About 62 distinct tribal groups of indigenous people once inhabited in Orissa. Officially known as "tribals" - but more accurately known as "Adivasis" - they constitute more than one-quarter of the state's population. Many adivasis have adapted to the mainstream Indian lifestyle, but some distince groups remain.The Kondh have a population of about one million and are based in the south-west,around Koraput, and near Sambalpur. The Santal, with a population over 500,000, live around Baripada and Khiching in the far north. The Saura, with a population over 300,000, live near Bolangir in the west. The Bonda, known as 'the Naked People', have a population of about 5000 and live in the hills near Koraput.
The Kisan Tribe
The Kisans are the main residents of Sundergarh, Sambalpur and Kenjhar. They speak the Kisan dialect along with Oriya, Hindi and English. They are farmers and food gatherers and they are famous for their Dance and Music. Kutra Village in Sundergarh District is a major Tribal Village and the main residents of this village are the Toppo's.All the tribal groupings have their own fascinating customs, rituals and beliefs and have become something of a tourist attraction. Although there is always some controversy regarding the advisability and morality of visiting visiting Adivasi areas, tourism does bring much-needed funds to these poor regions. It is important, however, to visit these areas on an organized tour because:
1) Some areas require permits, which can only be obtained by a recognized travel agency.
2) Some tribal areas are hard to find, and often not accessible by public transport.
3) Adivasis often speak little Hindi and Oriya, and usually no English.
4) Some tribes can get angry, even violent, if foreigners visit their villages uninvited and without official permission.
Religion, temples, tribes and festivals
Orissa is an hindu majority state with hindus forming 94.35% of the population (2001 Indian Census, ). This places Orissa as the 3rd most Hindu majority state (in terms of percentage) in India. Christian, Muslim and Sikh minorities have their presence all across the state.The religion of ancient Kalinga was Jainism. Rishabhnath and Parshvanath the first among the Jaina tirthankars preached and were revered in this land. Kalinga is also well mentioned and its history documented in Jain texts. Kalinga's Jain traditions were a major cause for inciting the attacks first by Mahapadma Nanda and later by Ashoka who were egged on by Brahministic courtiers and advisers. The Khandagiri and Udaygiri caves are among the only stone monuments dedicated to the Jain religion which still survive. They were constructed by Emperor Kharavela and his courtiers.
Perhaps the most well-known temple in Orissa is the Konark Temple. This is also known as the Sun Temple and is famous for its exquisite Orissan style of architecture. The Konark temple was built in the 13th century A.D. It includes in its decoration many vignettes of military life. The thousands of elephants marching around the base of the temple demonstrate pride in the superb war elephants for which Orissa was famous.
Another well known temple in Orissa is the Jagannath Temple, which was built in the 12th Century A.D. It is located in Puri and is associated with the Ratha Jatra (Chariot Festival) celebrated all over northern India. Every year millions of devotees come to Puri during the Ratha Jatra. It is a festival during which the three deities, Jagannatha, Balabhadra and Subhadra are brought out of the Jagannath temple in chariots to tour the streets, providing a glimpse to the thousands of devotees who throng the street.The capital city of Bhubaneswar has some magnificent temples, including the Lingaraja temple, and the Mukteswar temple. Not surprisingly, it is called the Temple City of India.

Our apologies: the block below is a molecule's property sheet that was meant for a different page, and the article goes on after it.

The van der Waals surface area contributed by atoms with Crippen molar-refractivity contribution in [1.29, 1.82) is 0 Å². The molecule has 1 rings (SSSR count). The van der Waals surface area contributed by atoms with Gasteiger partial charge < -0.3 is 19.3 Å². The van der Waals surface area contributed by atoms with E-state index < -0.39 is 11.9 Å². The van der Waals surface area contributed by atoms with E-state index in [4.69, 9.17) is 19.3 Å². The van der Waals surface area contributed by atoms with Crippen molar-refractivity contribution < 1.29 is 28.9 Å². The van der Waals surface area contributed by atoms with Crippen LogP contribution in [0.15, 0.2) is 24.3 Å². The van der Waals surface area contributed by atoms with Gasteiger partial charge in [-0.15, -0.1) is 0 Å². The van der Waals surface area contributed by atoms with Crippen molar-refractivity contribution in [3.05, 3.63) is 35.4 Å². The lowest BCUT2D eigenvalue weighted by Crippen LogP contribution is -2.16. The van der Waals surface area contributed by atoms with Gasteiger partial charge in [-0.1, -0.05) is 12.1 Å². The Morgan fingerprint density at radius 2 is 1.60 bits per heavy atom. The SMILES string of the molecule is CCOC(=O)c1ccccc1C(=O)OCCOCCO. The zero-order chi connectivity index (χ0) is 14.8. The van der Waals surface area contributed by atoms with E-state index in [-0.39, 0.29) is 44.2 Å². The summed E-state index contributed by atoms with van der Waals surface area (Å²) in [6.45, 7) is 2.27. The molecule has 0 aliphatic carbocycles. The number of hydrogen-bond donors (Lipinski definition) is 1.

About Lord Jagannath Temple, Puri, Orissa, India
Ananta Vasudeva Temple
Konark Sun Temple
Maa Manikeswari Temple,Bhawanipatna
Maa Samaleswari Temple,Sambalpur
Majhi Ghariani Temple, Rayagada
Saktiswar Temple, Bariniput, Jeypore
Sabara Sree Kshetra, Koraput
Panchanana Temple, Raju Street, Jeypore
Jagat Janani Temple, Jeypore
Maa Tarini Temple ,Ghatgaon,Keonjhar
NrusingNath, Paikmal, Bargarh
Ghanteshwari, Chiplima, Bargarh
Dhyanakuda Pitha, Hajipur, Jagatsinghpur
Sarala Temple, Jhankad, Jagatsinghpur
Gorekhnath Temple, Gorekhnath, Jagatsinghpur
Tarini Temple, Biribati, Cuttack
Ratha Yatra (Chariot Festival)
The most famous Orissan festival is of course the Ratha Yatra or Car Festival (June-July) which attracts pilgrims and visitors from all over the world. On the full moon day of the month of Jyestha known as 'Snana Purnima', the idols of Lord Jagannath, Balabhadra and Subhadra are brought out and bathed on a pendal known as the SnanaMandap according to religious rites. Then they are believed to become indisposed and are confined to a solitary abode for a fortnight where they undergo 'treatment', are offered special ayurvedic medicine boli and some special liquid diet called 'sarapana'. After a rest of fifteen days, on the second day of the lunar month, the three Lords 'come out' in huge chariots to 'meet' the waiting devotees, marking the start of the Grand Festival known as 'Ratha Yatra'.Among a series of rituals, of special mention is the 'sweeping' of the chariots by the Gajapati Maharaja of Puri with a golden broom, to proclaim that he is the first of the Lord's servants and on this particular day he performs the duty of a scavenger to demonstrate socialism in action and the dignity of labour. (Legend has it that King Purushottama Deva, Surya-Banshi King of Medieval Orissa, had to once 'suffer' because of this 'sweeper act', when he was denied princess Padmavati by her father.)The grand Chariots are pulled by thousands of people, irrespective of caste, creed and even religion, to proclaim their universality and accessibility to humanity at large. The deities then go to GundichaGhara (MaausiMaa Mandir) where they remain for eight days, after which Bahuda Yatra (the return car festival) takes place and the Lords return to their abode at ShreeMandir.
Durga Puja (Dushhera)